What is Predictive Analytics and How Can it Give You an Unfair Advantage?

Data gives us information of what has previously worked or not. We all have 20/20 eyesight in retrospect. But what if you had 20/20 vision—not in the rearview mirror, but in the moment?

Predictive analytics’ lofty objective is that. Let’s examine some actual instances of businesses utilizing or preparing to utilize predictive analytics.

What if Amazon shipped your goods before you ordered them?

Amazon applied for a patent in 2012 for a system that would allow them to prepare and send your things before you even placed an order, using predictive analytics.

Based on your behavior, their predictive analytics engine would determine whether to start preparing the item based on how likely it was that you would buy it. Amazon would be able to shorten delivery times as a result, strengthening their position as the swiftest online store.

What if you paid less insurance on days you drove safest?

What is Predictive Analytics and How Can it Give You an Unfair Advantage
What is Predictive Analytics and How Can it Give You an Unfair Advantage

This morning, as I was seeking a car insurance quote, I came across a new option.

For insurance companies, employing statistical analysis and prediction models to reduce risk is nothing new, but using real-time data to modify insurance premiums seems novel to me.

The flip side of this is that emergency services might be immediately alerted to potentially dangerous drivers, allowing them to respond more quickly, increasing road safety and lowering crime.

What if a president could win an election by ‘guessing’ what would sway your vote?

President Obama engaged 50 analysts to assist him win the 2012 election using uplift modeling and predictive analytics. How? His team employed statistical algorithms to forecast which voters would be the easiest to influence and which media would persuade them the most.

In an interview, Rayid Ghani, the campaign’s chief data scientist for Obama for America 2012, mentioned:

Our modeling team created persuasion models for each swing state in order to forecast how persuasive each of the millions of residents would be. It advised us as to which people to avoid contacting at all costs and which were most likely to switch over to Obama’s side.

Obama’s team, in contrast to other political advertising campaigns, didn’t make distinctions based on psychographics and demographics; they accepted that not all middle-aged Latina women share the same opinions. Using predictive analytics, they made distinctions door by door and individual by person.

How does predictive analytics work for marketers?

The idiom “The whole is larger than the sum of its parts” is attributed to Aristotle. When it comes to the merging of datasets, this is typically true.

Say you work for Starbucks. Yes, the data from your CRM system and the frequency with which customers return to buy coffee are both valuable. If you combine those two datasets, you can build a personalized system that allows your staff to greet Marcus and inform him that he hasn’t purchased a coffee in five weeks despite doing it every day for two weeks in a row. A free venti cappuccino is available.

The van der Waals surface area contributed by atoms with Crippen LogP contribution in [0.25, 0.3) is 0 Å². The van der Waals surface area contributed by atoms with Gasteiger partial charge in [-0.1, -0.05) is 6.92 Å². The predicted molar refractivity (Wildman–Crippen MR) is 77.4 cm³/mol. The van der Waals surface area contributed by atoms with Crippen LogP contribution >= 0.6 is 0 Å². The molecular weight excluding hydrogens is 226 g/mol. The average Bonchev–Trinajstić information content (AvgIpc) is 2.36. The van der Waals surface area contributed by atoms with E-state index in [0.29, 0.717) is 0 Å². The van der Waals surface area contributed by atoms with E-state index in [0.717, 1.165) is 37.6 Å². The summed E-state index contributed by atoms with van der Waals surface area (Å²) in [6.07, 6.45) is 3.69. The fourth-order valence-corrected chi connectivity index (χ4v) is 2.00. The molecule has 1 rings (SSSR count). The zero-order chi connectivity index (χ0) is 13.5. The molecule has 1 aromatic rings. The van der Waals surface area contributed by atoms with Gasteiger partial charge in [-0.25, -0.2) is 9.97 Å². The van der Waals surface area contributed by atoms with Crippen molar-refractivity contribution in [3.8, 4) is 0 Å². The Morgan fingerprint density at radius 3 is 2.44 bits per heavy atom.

Once consumers get over the creep factor, marketers will profit from predictive analytics’ knowledge by offering increasingly individualized experiences that enhance customer satisfaction and loyalty. On top of that, there’s the age-old catch-22 of “I don’t know which half of my advertising spend is squandered.”

With the help of predictive analytics, you won’t just be aware of the most valuable channels; you’ll also be able to pinpoint the channels and people that make up the most value combination. It adds a completely new degree of segmentation, allowing marketers to better manage their money and increase their returns.

When will predictive analytics grow up?

Right now, predictive analytics is still relatively young. Only the most forward-thinking businesses are experimenting with it, and because predictive analytics is so specialized, there are currently relatively few accessible software platforms. Companies like Adobe and IBM are currently the leading service providers. However, I anticipate that it won’t be long until tech startups start to appear in this market and corporations like Google start to acquire them. In fact, Google has already released a prediction API for programmers to tinker with, indicating that they are interested in this field.

The future of algorithmic future gazing

At the nexus of personalization and prediction, one of the most exciting technological advancements about the future we’re moving into, can be found. There is space for increased efficiency and effectiveness through automation and optimization wherever data can be gathered and human behaviors predicted.

We now gather data on a scale that was never before possible. And we’re measuring things that weren’t measurable before. Take Jawbone Up as an example; as a result of millions of individuals downloading an app or donning a data-gathering wristband, they are undertaking the world’s largest study on coffee consumption and sleep.

Predictive analytics is a technology that, like many others, has both good and poor uses. There are many faulty systems that, in the appropriate hands, may be repaired or enhanced with greater prediction.

How do you feel? Too spooky or a fantastic opportunity? or a mix of the two?

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